In November 2014, Spanish bank BBVA increased its stake in the Turkish bank Garanti to 39.9%, making it Garanti’s largest share holder. At the time, BBVA President Francisco Gonzalez hailed the deal as “one of the bank’s best investments in the future” because “Turkey is an important, and a young country.” Both judgements are reasonable – 50% of Turkey’s population is under 30. BBVA’s CEO did admit that the region suffers geopolitical tensions, but argued that they were more than compensated by Turkey’s potential for economic growth. In fact, even as he spoke, there were very good reasons to doubt Turkey’s potential for economic growth.
Like other emerging economies, the fate of the Turkish economy in recent years has to a large extent been decided in the US Federal Reserve Bank. The implementation of Quantitative Easing (QE) released trillions of dollars onto markets in search of good returns. With interest rates in the U.S. at historic lows, much of this money flowed into emerging markets, including Turkey, in the form of foreign portfolio investment (FPI). This sudden massive injection of capital drove housing and stock market bubbles and potentially unsustainable deficits on the current account. Deficits on the current account driven by FPI pose a particular problem: normally a deficit on the current account would cause the local currency to weaken, as demand for imports exceeded that for exports, but in this case the demand for the local currency generated by the portfolio investment itself doesn’t allow that to happen. One of the self-correcting mechanisms for the current account deficit is removed. A second problem with FPI is that easy come, easy go. Foreign investors like it because it is reasonably easy to withdraw quickly, unlike Foreign Direct Investment (FDI) – governments dislike it for the same reason.
The sustainability of much of the Turkish economy is thus dependent on the maintenance of FPI, largely by US investors. This in turn depends on decisions taken Fed Chair Janet Yelloen. Already previous signs of monetary tightening have caused sharp corrections in Turkey’s stock market. The IMF has reported significant capital outflows from emerging markets this year as investors anticipate further US monetary tightening. So far this has not happened as continued weaknesses in US economic data have persuaded Yellen to hold back on raising interest rates. But sooner or later the Fed will begin to normalize, and will do so for internal economic reasons without considering the impact on emerging markets like Turkey. At that point the capital outflow will accelerate, leaving Turkey with collapsing house and stock markets and an unsustainable deficit on its current account. The Turkish Lira will also depreciate rapidly. Although that, in the longer term, should help with the current account deficit, in the shorter term it increase Turkey’s problems in servicing its dollar-denominated foreign debt. Indeed, given Turkey’s dependence on imported fuel and raw materials for its manufacturing sector, it is not clear that a depreciating currency will help much with the current account deficit. In short, within the next year or so, Turkey is likely to face a perfect storm of collapsing house and stock markets and currency and unsustainable current account deficit and foreign debt, all provoked by decisions taken in Washington over which Turkey has no control.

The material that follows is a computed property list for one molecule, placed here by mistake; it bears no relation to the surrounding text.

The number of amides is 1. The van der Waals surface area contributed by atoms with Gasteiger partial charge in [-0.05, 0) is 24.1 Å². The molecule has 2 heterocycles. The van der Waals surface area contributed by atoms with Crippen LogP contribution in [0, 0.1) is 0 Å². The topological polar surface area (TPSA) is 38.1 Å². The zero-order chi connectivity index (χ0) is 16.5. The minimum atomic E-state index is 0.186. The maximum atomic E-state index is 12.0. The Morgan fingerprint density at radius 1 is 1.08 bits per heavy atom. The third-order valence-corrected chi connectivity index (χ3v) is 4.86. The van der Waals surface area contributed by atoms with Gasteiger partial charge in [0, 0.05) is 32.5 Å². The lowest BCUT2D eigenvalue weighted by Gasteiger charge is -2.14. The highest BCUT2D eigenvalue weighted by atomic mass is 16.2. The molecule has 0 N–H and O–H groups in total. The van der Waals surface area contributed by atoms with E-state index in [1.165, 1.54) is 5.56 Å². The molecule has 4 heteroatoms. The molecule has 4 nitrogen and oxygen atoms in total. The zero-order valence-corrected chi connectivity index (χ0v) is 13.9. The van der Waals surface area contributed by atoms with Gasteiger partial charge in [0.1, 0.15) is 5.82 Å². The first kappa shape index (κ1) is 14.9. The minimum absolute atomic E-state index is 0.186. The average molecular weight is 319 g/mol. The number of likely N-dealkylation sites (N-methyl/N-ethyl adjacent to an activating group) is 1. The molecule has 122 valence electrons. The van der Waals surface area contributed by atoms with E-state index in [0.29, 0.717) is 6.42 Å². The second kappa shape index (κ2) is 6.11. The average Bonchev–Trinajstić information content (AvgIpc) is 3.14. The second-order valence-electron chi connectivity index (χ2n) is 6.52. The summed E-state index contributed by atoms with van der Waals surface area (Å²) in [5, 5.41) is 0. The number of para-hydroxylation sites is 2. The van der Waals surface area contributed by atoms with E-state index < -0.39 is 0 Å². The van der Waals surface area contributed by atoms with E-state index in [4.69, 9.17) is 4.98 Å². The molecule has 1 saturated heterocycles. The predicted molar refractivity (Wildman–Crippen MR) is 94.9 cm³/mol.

Turkey’s economic problems are not the only challenges it faces: it also faces severe political and geopolitical challenges. The geopolitical challenge is essentially four-fold: Turkey’s rejection by the EU; the collapse of neighbouring states of Syria and Iraq; the consequent rise of both Islamic State and the Kurds; and the resurgence of Russia and Iran. Although no-one is keen to proclaim it out loud, it is clear that Turkey will never enter the EU. If there remained a slight opening still prior to the economic crisis, that has disappeared with the Eurozone crisis and the rise of anti-immigration parties across the EU. This has forced Turkey to re-think its geopolitical alignment, a task made harder by the disintegration of its two neighbours to the south. The fragmentation of Iraq and Syria threatens Turkey with an immigration crisis as well as the risk of instability crossing the border. The rise of an ever more confident Kurdish pseudo state in northern Iraq threatens Turkey’s internal political stability as Turkey’s own Kurds become more assertive. The rise of Islamic State poses even greater threats. Turkey has withstood US pressure to engage with Islamic State forces directly, which has soured relations with Washington, but the danger of cross-border infiltration remains, with the risk of attacks on western tourists the most direct threat to Turkey’s economy. If Turkey looks to shift its geopolitical re-alignment to the East, reviving the Pan-Turkic ideas of previous governments, it is confronted by Russia and Iran, both geopolitically assertive despite western sanctions, and ultimately China carving out its new Silk Road. Although Turkey might once have hoped to play between Moscow and Beijing, the extent to which western policy has driven Russia and China together has limited the scope for this. And then, of course, there is Greece …